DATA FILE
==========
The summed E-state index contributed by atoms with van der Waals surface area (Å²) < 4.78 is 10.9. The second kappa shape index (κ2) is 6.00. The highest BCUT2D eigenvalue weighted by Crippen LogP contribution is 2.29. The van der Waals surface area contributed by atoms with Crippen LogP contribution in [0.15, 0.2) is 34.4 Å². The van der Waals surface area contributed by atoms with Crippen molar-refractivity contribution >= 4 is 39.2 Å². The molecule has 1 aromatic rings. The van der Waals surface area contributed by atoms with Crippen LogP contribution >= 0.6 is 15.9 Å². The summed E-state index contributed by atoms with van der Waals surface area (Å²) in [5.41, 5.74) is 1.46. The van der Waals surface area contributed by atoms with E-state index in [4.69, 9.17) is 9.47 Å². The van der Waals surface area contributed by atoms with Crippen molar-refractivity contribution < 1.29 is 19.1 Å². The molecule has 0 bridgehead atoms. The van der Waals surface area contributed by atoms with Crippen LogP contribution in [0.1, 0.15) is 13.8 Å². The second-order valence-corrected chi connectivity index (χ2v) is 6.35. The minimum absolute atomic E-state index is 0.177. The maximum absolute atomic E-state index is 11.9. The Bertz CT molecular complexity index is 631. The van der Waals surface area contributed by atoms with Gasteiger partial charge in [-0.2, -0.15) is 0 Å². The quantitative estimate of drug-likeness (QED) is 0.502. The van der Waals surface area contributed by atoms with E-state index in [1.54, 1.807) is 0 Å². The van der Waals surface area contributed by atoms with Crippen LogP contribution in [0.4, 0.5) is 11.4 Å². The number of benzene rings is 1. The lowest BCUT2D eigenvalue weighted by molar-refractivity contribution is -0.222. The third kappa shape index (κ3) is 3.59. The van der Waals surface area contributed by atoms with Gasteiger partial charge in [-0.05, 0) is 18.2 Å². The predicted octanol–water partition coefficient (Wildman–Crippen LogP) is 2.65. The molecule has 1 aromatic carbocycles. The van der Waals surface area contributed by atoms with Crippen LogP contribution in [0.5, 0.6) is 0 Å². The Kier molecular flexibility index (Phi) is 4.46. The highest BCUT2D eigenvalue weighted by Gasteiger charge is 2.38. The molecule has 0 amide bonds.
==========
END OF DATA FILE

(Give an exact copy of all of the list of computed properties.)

The summed E-state index contributed by atoms with van der Waals surface area (Å²) < 4.78 is 10.9. The second kappa shape index (κ2) is 6.00. The highest BCUT2D eigenvalue weighted by Crippen LogP contribution is 2.29. The van der Waals surface area contributed by atoms with Crippen LogP contribution in [0.15, 0.2) is 34.4 Å². The van der Waals surface area contributed by atoms with Crippen molar-refractivity contribution >= 4 is 39.2 Å². The molecule has 1 aromatic rings. The van der Waals surface area contributed by atoms with Crippen LogP contribution >= 0.6 is 15.9 Å². The summed E-state index contributed by atoms with van der Waals surface area (Å²) in [5.41, 5.74) is 1.46. The van der Waals surface area contributed by atoms with E-state index in [4.69, 9.17) is 9.47 Å². The van der Waals surface area contributed by atoms with Crippen molar-refractivity contribution < 1.29 is 19.1 Å². The molecule has 0 bridgehead atoms. The van der Waals surface area contributed by atoms with Crippen LogP contribution in [0.1, 0.15) is 13.8 Å². The second-order valence-corrected chi connectivity index (χ2v) is 6.35. The minimum absolute atomic E-state index is 0.177. The maximum absolute atomic E-state index is 11.9. The Bertz CT molecular complexity index is 631. The van der Waals surface area contributed by atoms with Gasteiger partial charge in [-0.2, -0.15) is 0 Å². The quantitative estimate of drug-likeness (QED) is 0.502. The van der Waals surface area contributed by atoms with E-state index in [1.54, 1.807) is 0 Å². The van der Waals surface area contributed by atoms with Crippen LogP contribution in [0.4, 0.5) is 11.4 Å². The number of benzene rings is 1. The lowest BCUT2D eigenvalue weighted by molar-refractivity contribution is -0.222. The third kappa shape index (κ3) is 3.59. The van der Waals surface area contributed by atoms with Gasteiger partial charge in [-0.05, 0) is 18.2 Å². The predicted octanol–water partition coefficient (Wildman–Crippen LogP) is 2.65. The molecule has 1 aromatic carbocycles. The van der Waals surface area contributed by atoms with Crippen LogP contribution in [0.5, 0.6) is 0 Å². The Kier molecular flexibility index (Phi) is 4.46. The highest BCUT2D eigenvalue weighted by Gasteiger charge is 2.38. The molecule has 0 amide bonds.